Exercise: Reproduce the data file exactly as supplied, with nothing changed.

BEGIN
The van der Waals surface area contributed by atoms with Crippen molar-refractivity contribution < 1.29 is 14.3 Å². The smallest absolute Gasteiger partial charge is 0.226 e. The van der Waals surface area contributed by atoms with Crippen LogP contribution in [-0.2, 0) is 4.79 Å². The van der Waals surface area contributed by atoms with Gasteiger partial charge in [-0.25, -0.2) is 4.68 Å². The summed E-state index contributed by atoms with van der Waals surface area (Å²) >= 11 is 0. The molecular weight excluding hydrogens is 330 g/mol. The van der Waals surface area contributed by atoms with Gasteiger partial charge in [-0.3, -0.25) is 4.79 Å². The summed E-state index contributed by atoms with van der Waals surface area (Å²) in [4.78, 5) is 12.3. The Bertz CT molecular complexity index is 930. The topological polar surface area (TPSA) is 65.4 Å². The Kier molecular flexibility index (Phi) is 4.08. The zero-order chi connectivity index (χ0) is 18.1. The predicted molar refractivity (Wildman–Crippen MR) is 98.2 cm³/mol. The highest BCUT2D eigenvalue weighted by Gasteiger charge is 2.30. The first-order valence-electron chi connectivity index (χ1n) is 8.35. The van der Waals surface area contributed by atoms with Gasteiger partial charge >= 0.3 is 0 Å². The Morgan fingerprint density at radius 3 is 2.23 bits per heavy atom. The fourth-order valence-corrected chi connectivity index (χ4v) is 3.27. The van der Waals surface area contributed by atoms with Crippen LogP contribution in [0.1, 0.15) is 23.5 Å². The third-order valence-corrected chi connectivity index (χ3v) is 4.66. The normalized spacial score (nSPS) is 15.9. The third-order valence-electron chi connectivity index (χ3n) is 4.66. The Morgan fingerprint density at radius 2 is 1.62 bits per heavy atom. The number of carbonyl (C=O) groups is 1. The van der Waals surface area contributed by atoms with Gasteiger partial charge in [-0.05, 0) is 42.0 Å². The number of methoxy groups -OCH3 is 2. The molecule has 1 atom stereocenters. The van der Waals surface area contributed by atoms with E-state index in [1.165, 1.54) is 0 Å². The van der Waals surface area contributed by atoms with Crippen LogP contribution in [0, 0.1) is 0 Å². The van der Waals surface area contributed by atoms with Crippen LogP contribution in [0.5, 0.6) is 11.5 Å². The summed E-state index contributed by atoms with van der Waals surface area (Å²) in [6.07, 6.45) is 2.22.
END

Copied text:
The van der Waals surface area contributed by atoms with Crippen molar-refractivity contribution < 1.29 is 14.3 Å². The smallest absolute Gasteiger partial charge is 0.226 e. The van der Waals surface area contributed by atoms with Crippen LogP contribution in [-0.2, 0) is 4.79 Å². The van der Waals surface area contributed by atoms with Gasteiger partial charge in [-0.25, -0.2) is 4.68 Å². The summed E-state index contributed by atoms with van der Waals surface area (Å²) >= 11 is 0. The molecular weight excluding hydrogens is 330 g/mol. The van der Waals surface area contributed by atoms with Gasteiger partial charge in [-0.3, -0.25) is 4.79 Å². The summed E-state index contributed by atoms with van der Waals surface area (Å²) in [4.78, 5) is 12.3. The Bertz CT molecular complexity index is 930. The topological polar surface area (TPSA) is 65.4 Å². The Kier molecular flexibility index (Phi) is 4.08. The zero-order chi connectivity index (χ0) is 18.1. The predicted molar refractivity (Wildman–Crippen MR) is 98.2 cm³/mol. The highest BCUT2D eigenvalue weighted by Gasteiger charge is 2.30. The first-order valence-electron chi connectivity index (χ1n) is 8.35. The van der Waals surface area contributed by atoms with Gasteiger partial charge >= 0.3 is 0 Å². The Morgan fingerprint density at radius 3 is 2.23 bits per heavy atom. The fourth-order valence-corrected chi connectivity index (χ4v) is 3.27. The van der Waals surface area contributed by atoms with Crippen LogP contribution in [0.1, 0.15) is 23.5 Å². The third-order valence-corrected chi connectivity index (χ3v) is 4.66. The normalized spacial score (nSPS) is 15.9. The third-order valence-electron chi connectivity index (χ3n) is 4.66. The Morgan fingerprint density at radius 2 is 1.62 bits per heavy atom. The number of carbonyl (C=O) groups is 1. The van der Waals surface area contributed by atoms with Gasteiger partial charge in [-0.05, 0) is 42.0 Å². The number of methoxy groups -OCH3 is 2. The molecule has 1 atom stereocenters. The van der Waals surface area contributed by atoms with E-state index in [1.165, 1.54) is 0 Å². The van der Waals surface area contributed by atoms with Crippen LogP contribution in [0, 0.1) is 0 Å². The van der Waals surface area contributed by atoms with Crippen LogP contribution in [0.5, 0.6) is 11.5 Å². The summed E-state index contributed by atoms with van der Waals surface area (Å²) in [6.07, 6.45) is 2.22.